Given the role of glutathione in activating PrfA, we hypothesized that suppressor mutations of ΔgshF might illuminate alternative pathways for PrfA activation, potentially involving other genes identified. Accordingly, we screened for mutations that increased the virulence of a ΔgshF mutant. Mice were serially infected with a high-inoculum of ΔgshF, livers were harvested at 72 hours p.i., homogenized, and diluted to inoculate naive mice. After four successive infections bacteria isolated from infected livers were analyzed by plaque assay. This approach previously identified a mutation in prfA that constitutively activates the protein (G145S), known as PrfA*, completely bypassing the requirement for glutathione during infection [17]. The ΔgshF PrfA* suppressor forms 100% plaque; therefore, for these experiments we selected bacteria that formed intermediate-sized plaques, which were then subjected to genome sequencing. Two suppressor mutants were isolated and found to encode a G>A mutation 58 nucleotides 5’ of the prfA start codon (Fig 3A). This mutation lies within a previously identified site of negative regulation of prfA, the so-called “P2 promoter” (prfA2p, Fig 3A) and deletion of the -35 region of this promoter (ΔP2 mutant) results in a 10-20-fold up-regulation of the prfA1p-dependent prfA transcript [11]. We hypothesized that the prfA -58 G>A mutation also inactivated the P2 promoter and resulted in greater PrfA abundance. Indeed, the ΔP2 gshF::Tn double mutant and the ΔgshF prfA -58 G>A suppressor mutants all formed plaques approximately 60% the size of wild type (Fig 3B). These results did not directly implicate any of the other genes identified in our genetic selection, however these findings did highlight the impact of both PrfA abundance and activation during infection.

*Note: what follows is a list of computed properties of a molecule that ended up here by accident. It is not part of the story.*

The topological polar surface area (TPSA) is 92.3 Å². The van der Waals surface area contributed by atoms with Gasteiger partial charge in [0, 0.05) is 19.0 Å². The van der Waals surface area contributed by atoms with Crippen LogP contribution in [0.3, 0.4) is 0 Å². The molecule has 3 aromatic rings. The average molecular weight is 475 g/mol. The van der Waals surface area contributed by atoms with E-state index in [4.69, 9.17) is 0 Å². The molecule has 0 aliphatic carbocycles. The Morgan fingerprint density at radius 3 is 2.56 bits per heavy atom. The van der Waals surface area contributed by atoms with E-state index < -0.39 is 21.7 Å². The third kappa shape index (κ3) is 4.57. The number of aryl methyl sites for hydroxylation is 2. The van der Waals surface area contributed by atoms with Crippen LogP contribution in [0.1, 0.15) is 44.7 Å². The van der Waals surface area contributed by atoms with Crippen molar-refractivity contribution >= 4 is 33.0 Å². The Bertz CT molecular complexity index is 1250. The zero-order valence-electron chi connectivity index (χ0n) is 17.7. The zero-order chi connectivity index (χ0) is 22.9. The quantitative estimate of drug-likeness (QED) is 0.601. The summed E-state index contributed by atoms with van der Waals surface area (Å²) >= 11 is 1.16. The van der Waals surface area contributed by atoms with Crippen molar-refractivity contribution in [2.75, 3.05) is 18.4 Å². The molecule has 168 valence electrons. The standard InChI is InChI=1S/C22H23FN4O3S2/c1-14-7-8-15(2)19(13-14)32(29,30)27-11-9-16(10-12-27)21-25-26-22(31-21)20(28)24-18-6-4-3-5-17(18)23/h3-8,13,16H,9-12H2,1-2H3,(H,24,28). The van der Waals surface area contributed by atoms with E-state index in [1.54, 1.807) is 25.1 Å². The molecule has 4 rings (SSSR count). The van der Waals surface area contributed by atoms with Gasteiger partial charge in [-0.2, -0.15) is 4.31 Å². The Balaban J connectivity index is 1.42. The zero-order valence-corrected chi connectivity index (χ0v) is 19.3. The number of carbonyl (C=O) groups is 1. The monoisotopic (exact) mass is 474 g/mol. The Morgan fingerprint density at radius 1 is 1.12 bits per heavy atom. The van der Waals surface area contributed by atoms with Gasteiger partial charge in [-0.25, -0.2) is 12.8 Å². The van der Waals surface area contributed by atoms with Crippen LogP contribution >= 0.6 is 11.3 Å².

Fig 3. In vivo suppressor analysis.

(A) Schematic of the prfA region. Thin black arrows represent transcription start sites [11]. (B) Plaque area as a percentage of wild type. (C) Plaque area as a percentage of the indicated background strain. For panels B and C: data are the mean ± s.e.m. of at least three independent experiments and p values were calculated using a heteroscedastic Student’s t-test *** p < 0.001; n.s. p > 0.05.

PrfA expression is controlled by a feed-forward loop in which activated PrfA drives its own transcription [12]. Strains expressing ΔP2 or PrfA* decouple PrfA abundance and activation whereby ΔP2 increases PrfA abundance but still relies on glutathione for PrfA activation; PrfA* increases both the amount and activity of PrfA, independent of glutathione. We next sought to determine if the other mutants identified in the screen affected PrfA abundance or activation by transducing each into L. monocytogenes ΔP2 and PrfA* backgrounds and measuring the plaque size in each background (Fig 3C). Based on these analyses, mutants fell into three categories. The first category (yjbH::Tn, P-spxA1::Tn, ohrA::Tn, and arpJ::Tn) was unaffected by alterations in PrfA expression or activity, indicating that these genes were required down-stream of PrfA. In the second category was gshF::Tn, which was partially rescued by ΔP2 and completely rescued by PrfA*, consistent with the demonstrated role for glutathione as the allosteric activator of PrfA. The third category describes pplA::Tn, which formed 100% plaques in both the ΔP2 and PrfA* backgrounds. These data suggested that the pplA mutant was capable of activating PrfA (because it was rescued by ΔP2) but was deficient in expression of PrfA-dependent genes required early during infection before cytosolic access and glutathione-mediated activation of PrfA.